Says the Shaykh: Our belief concerning the Chair (kursi) 1 is that it is the receptacle of all the creatures, including the Throne (arsh), the heavens, the earth and everything else created by Allah. Now kursi according to another interpretation is knowledge (ilm). Imam Ja'far as-Sadiq was asked corning the saying of Allah, the Mighty and Glorious:
“His Chair (kursi) embraceth the heavens and the earth” (Qur'an 2:256).
He said: It (kursi) is His ilm (knowledge).2
- 1. For kursi, see Cl. Huart in EI, ii. 1156. Usually translated "throne" (Jeffery, 249); but "chair" (kursi) as distinguished from "throne" (`arsh) is probably better, MC, 147 -148.
- 2. Huart explains the difficulty experienced by the early authorities in explaining kursi as distinguished from `arsh (EI, ii. 1156).Kursi has also been explained as the "stool" of the throne (arsh). The allegorical interpretation, 'ilm, is the same as found in the Tafsir of Tabari.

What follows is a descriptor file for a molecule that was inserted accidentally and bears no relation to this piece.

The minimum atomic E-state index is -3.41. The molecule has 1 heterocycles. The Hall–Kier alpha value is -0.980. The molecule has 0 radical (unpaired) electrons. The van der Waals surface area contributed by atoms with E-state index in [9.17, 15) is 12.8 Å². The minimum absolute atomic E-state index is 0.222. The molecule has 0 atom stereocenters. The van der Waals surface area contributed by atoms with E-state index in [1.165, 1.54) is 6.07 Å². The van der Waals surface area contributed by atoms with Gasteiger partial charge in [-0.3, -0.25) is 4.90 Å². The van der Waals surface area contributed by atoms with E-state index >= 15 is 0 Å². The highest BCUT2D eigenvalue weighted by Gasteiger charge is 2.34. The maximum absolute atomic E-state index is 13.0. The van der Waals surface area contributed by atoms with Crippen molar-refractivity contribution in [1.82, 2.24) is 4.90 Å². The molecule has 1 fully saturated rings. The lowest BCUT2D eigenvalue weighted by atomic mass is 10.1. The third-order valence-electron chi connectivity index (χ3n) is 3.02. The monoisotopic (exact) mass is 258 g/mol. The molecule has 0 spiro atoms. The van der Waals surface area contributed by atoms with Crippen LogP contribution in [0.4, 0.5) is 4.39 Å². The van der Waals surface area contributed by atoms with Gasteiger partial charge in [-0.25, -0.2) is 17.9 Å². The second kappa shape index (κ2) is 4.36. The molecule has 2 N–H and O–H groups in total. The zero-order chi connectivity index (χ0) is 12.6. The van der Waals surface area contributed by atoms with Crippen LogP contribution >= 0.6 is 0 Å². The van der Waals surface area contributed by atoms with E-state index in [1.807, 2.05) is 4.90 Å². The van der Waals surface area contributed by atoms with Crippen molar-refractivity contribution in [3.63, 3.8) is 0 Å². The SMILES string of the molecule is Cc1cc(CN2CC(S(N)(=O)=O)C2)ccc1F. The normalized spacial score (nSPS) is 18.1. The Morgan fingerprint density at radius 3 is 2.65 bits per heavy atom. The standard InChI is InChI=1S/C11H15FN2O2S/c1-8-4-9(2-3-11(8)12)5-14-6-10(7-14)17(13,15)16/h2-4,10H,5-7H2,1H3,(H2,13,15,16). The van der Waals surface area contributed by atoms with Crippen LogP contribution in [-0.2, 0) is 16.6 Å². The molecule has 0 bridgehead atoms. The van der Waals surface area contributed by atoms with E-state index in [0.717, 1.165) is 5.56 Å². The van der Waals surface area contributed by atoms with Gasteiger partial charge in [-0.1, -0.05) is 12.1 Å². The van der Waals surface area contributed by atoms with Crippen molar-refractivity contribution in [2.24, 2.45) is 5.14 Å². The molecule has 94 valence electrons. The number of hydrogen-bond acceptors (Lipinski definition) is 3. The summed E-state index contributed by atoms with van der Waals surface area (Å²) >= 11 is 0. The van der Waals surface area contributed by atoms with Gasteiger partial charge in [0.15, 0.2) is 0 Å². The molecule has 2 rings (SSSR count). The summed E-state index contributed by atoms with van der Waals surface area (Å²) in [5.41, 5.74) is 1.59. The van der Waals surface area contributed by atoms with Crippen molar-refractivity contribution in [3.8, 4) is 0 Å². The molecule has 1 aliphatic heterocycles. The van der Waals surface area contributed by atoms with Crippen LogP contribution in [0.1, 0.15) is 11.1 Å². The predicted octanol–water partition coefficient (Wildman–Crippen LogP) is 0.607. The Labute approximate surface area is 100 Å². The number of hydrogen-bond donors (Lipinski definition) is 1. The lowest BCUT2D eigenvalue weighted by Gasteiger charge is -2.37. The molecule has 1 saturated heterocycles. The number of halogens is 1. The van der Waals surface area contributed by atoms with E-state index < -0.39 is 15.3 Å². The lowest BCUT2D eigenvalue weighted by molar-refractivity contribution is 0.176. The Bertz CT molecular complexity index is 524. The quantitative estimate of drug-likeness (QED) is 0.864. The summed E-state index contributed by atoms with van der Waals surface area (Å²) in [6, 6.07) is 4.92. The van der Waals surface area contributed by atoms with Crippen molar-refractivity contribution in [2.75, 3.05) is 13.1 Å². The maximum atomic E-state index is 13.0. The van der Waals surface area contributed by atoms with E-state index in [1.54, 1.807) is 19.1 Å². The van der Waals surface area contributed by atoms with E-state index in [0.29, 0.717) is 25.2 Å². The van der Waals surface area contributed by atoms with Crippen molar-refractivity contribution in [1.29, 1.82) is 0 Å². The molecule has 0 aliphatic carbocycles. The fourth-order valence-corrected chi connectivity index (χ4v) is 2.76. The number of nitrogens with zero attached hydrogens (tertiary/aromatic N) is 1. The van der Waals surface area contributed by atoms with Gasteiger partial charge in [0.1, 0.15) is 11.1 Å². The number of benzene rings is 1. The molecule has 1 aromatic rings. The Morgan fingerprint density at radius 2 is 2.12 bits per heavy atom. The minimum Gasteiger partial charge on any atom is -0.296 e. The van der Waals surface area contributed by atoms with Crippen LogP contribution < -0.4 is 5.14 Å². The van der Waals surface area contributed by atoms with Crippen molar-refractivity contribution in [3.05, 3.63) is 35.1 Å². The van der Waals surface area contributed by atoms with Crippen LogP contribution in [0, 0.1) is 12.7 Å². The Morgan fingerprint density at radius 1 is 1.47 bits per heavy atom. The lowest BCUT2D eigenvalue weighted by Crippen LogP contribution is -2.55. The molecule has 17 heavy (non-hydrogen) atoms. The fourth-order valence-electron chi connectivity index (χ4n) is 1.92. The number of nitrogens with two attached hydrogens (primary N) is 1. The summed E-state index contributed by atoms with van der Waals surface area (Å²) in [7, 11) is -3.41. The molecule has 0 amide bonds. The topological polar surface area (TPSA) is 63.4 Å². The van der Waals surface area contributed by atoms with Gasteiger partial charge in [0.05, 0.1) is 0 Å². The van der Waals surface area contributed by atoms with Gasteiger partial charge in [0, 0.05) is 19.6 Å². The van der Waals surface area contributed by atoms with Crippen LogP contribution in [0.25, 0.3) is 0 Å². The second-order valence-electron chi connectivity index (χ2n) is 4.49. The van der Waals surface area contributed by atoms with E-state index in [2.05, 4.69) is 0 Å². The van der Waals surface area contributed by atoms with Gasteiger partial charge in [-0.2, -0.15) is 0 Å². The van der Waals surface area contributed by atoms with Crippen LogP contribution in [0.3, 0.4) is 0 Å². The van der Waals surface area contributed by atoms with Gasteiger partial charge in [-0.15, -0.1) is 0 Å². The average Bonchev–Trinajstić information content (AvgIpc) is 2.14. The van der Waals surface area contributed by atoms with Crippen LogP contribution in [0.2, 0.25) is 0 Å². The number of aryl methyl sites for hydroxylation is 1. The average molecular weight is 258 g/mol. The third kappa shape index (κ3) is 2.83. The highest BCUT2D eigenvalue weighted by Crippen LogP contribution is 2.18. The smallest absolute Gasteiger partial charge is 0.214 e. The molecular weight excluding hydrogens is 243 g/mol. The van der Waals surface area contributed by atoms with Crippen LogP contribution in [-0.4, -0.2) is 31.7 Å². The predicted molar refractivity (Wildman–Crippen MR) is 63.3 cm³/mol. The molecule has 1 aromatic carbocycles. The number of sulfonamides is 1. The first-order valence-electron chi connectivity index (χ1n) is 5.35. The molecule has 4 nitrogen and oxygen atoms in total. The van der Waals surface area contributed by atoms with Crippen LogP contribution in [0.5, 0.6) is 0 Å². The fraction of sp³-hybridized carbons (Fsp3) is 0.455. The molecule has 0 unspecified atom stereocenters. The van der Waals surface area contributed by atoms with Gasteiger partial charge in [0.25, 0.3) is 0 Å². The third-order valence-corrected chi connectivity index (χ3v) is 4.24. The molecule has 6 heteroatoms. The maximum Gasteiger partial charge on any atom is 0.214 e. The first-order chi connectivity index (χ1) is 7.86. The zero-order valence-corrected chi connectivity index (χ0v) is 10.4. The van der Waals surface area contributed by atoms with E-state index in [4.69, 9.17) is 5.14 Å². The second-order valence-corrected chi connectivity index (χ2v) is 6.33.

Allah's sitting on the throne is a quality (MC, 93) and belief in the sitting is an article of faith (ibid., 127: Was. Abi Han. art. 8). But it is a difficult matter and must not be discussed (ibid., 266; Fiqh Akbar III, art. 12). A man who says that he does not know whether God's Throne is in the Heavens or Earth is an infidel (MC, 116, Fiqh Akbar 1,. art. 9). The details of the Throne ('arsh) and Chair (kursi) are very picturesque. The preserved Tablet is attached to the throne; the Throne is created from God's Light; the Chair is attached to the Throne; "and all water is within the chair, and the water is one the back of the wind" (MC, 148). A tradition from Abu Dharr al-Ghifari says: The Apostle of Allah said: O Abu Dharr, the seven Heavens are, as compared with the Chair, like a ring thrown away in the desert. And the relation between the Throne and the Chair is as the relation between this desert and the ring (MC, 149).
Apparently BHA and FC do not even mention the Chair. The explanation in Kalami Pir are fascinating. Kursi is the Prophet, nabi (57) ; it refers also to the soul of men (92) ; the anthropomorphist are "like animals that look for the rind and chaff, and never get to the fruit and grain" (59). Cp. Tawhid, Bib 51, pp.265-266.